I, E.V. Ramaswamy

[On the occasion of Periyar's death anniversary (24th December), we remember him through some select quotes from his speeches and writings-- Round Table India]

Periyar

'I, E.V. Ramaswamy, have taken upon myself the task of reforming Dravidian Society so that it shall be comparable to other societies of the world, in esteem and enlightenment, and I am solely devoted to that service.

I express, plainly and openly, thoughts which occur to me, and which strike me as right. This may embarrass a few; to some this may be distasteful; and a few others may even be irritated; however, all that I utter are proven truths and not lies.

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Jotirao Phule: Shetkaryaca Asud (Part 8)

Translated by Gail Omvedt and Bharat Patankar

Chapter 4

We begin this chapter not by discussing at first the ruined and pitiable state of the toiling ignorant farmers who labour night and day on the land, but rather will give on the occasion an idea of the true condition of those arrogant parading, indebted ignorant Kunbis who, because of having some mother's grandfather's aunt or father's great-grandfather's daughter given in marriage to an excellent expensive son of the Shindes or Gaikwads, beat the drums of being "Maratha" among the farmers of Mali, Kunbi, Dhangar etc. castes. 

One landowner was returning to his village in great anger from the tent of the Collector Saheb's office, pumping his arms and legs furiously, clashing his teach and chewing tobacco as he strode among the thickly grown airy mango groves along the airy banks of the river. Aged around 40, his spirit showed few signs of breaking down. Though he had a white, well-wrapped turban on his head, a torn cloth was tied over it. He was dressed in breeches and an undershirt of khadi and old fancy Satari blunt-nosed shoes on his feet. A coarse cotton cloth was flung on his shoulder and a red cotton bag hung over that; nearly all these clothes were sprinkled with drops of reddish yellow Holi colors. While the heels of his boots were thick and strong, he was limping a bit because they had cracked open in some places from the heat. The bones of his hand were thick and his chest broad. His big mustache and beard covered his two decayed teeth. His forehead and eyes were expansive and his irises were a reddish brown color. He had a light skin and a fine overall countenance, though his face was a bit round. After reaching his house around two o'clock and finishing his meal, he went into the middle room with the intention of taking a little rest, and took a rug from the swing, threw it to cover the ground covering his face with linen, lay down to sleep with a coarse woolen shawl. But troubled since he had awoken in the morning, had met the Collectorsaheb, and "since he was stupefied in the throes of his tea and dining, he did not hear my true story and fix a time limit for my installment," he could not sleep. So lying supine with his two hands on his chest, he began to almost rave to himself in his mind: --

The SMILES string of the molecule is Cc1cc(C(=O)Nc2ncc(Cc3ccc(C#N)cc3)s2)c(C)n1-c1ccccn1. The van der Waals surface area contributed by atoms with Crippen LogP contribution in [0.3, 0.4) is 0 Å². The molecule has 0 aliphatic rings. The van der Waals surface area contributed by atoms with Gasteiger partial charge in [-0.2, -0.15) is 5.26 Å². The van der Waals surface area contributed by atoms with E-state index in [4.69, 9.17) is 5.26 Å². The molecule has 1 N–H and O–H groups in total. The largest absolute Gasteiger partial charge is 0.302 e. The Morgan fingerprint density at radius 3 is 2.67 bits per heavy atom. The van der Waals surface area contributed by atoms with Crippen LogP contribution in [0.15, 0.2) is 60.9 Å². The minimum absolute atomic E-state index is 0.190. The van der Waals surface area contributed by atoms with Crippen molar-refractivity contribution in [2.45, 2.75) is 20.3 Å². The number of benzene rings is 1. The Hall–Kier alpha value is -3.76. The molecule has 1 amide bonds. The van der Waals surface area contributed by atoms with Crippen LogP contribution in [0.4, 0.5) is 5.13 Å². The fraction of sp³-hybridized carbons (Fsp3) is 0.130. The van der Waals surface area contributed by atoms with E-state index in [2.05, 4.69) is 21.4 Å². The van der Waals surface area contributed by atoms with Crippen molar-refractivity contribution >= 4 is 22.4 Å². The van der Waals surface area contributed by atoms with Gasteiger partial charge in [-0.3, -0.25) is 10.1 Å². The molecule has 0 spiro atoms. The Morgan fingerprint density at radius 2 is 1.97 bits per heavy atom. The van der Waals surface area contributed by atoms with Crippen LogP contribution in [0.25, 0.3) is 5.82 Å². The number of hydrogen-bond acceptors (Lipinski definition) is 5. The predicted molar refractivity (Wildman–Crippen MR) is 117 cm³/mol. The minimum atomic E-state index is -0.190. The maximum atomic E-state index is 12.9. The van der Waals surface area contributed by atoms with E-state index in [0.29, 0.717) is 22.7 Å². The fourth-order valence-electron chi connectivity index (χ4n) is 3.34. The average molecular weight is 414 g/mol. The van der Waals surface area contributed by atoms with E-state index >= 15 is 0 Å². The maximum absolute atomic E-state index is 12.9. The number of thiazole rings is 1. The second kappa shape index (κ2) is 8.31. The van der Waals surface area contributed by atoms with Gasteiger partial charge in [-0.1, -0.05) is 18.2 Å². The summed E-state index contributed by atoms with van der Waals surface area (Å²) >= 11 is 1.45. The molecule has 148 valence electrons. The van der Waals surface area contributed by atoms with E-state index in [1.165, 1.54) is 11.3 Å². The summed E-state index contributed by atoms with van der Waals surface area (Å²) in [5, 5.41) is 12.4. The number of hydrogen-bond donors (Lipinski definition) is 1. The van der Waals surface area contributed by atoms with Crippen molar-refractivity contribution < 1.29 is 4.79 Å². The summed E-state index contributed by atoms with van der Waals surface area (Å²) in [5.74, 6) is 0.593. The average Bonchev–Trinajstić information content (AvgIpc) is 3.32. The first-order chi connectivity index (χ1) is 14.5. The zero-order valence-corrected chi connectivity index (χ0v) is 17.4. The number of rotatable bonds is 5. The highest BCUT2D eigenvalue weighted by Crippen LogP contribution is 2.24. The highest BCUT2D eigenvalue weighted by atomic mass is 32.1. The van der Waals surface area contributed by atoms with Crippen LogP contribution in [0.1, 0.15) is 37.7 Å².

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The Self-creation of the Brahmans

Gail Omvedt

 

[An excerpt from the chapter 'The Background to Buddhism' in her book, 'Buddhism in India: Challenging Brahmanism and Caste']

Indian Brahmans as they have evolved over the centuries represent one of the most unique elites that any society has produced. They trace their origins back to Vedic times, where they were priests of the sacrifice, and it was as priests, intellectuals and possessors of the Vedas that they appear in the middle of first millennium BCE society. However, it would be a mistake to see the Brahmans, identified as a social group in the first millennium BCE, in 'essentialist' terms, as lineal descendents of Vedic priests, just as it is a mistake to take the Khattiyas as descendents of Vedic warriors or rajanyas. Both claimed purity of descent, but this was a self-serving mythologising.

Thapar has argued that Brahmans of non-Aryan origin were attested to in legends of sages such as Agasthya and Vasistha who are said to have been born from jars and of a Rig Vedic seer being described as dasiputrah or 'son of a slave' (Thapar 1984: 52). Some Pali texts, for example the Ambattha Suttanta (see Chapter 3) indicate that they may also have included illegitimate offspring of the Khattiyas. Even the Upanishads show that an occasional man of questionable birth could be accepted as a disciple and taken into the line of 'Brahmans'; for instance, in the Chandogya Upanishad, Satyakama Jabala's mother tells him, 'Darling, I do not know what lineage you belong to. I got you in my youth, when I travelled about a great deal as a servant' (Upanisads 2000: 174).

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Rashtriya Dalit Prerna Sthal

inscription_1_copy_copy_copy_copy_copy_copy

[What is the 'Dalit Prerna Sthal'? What is its purpose? Why was it built? The inscription shown in the picture above, displayed prominently in the  'Rashtriya Dalit Smarak' (picture below), provides many of the answers. We are publishing here the full text of the inscription for our readers. It was copied by hand, so some inaccuracies might have inadvertently crept in. We shall correct the errors, if any, as and when we get access to an official copy of the text. We thank Bhanu Pratap Singh for both the text and the pictures- Round Table India.]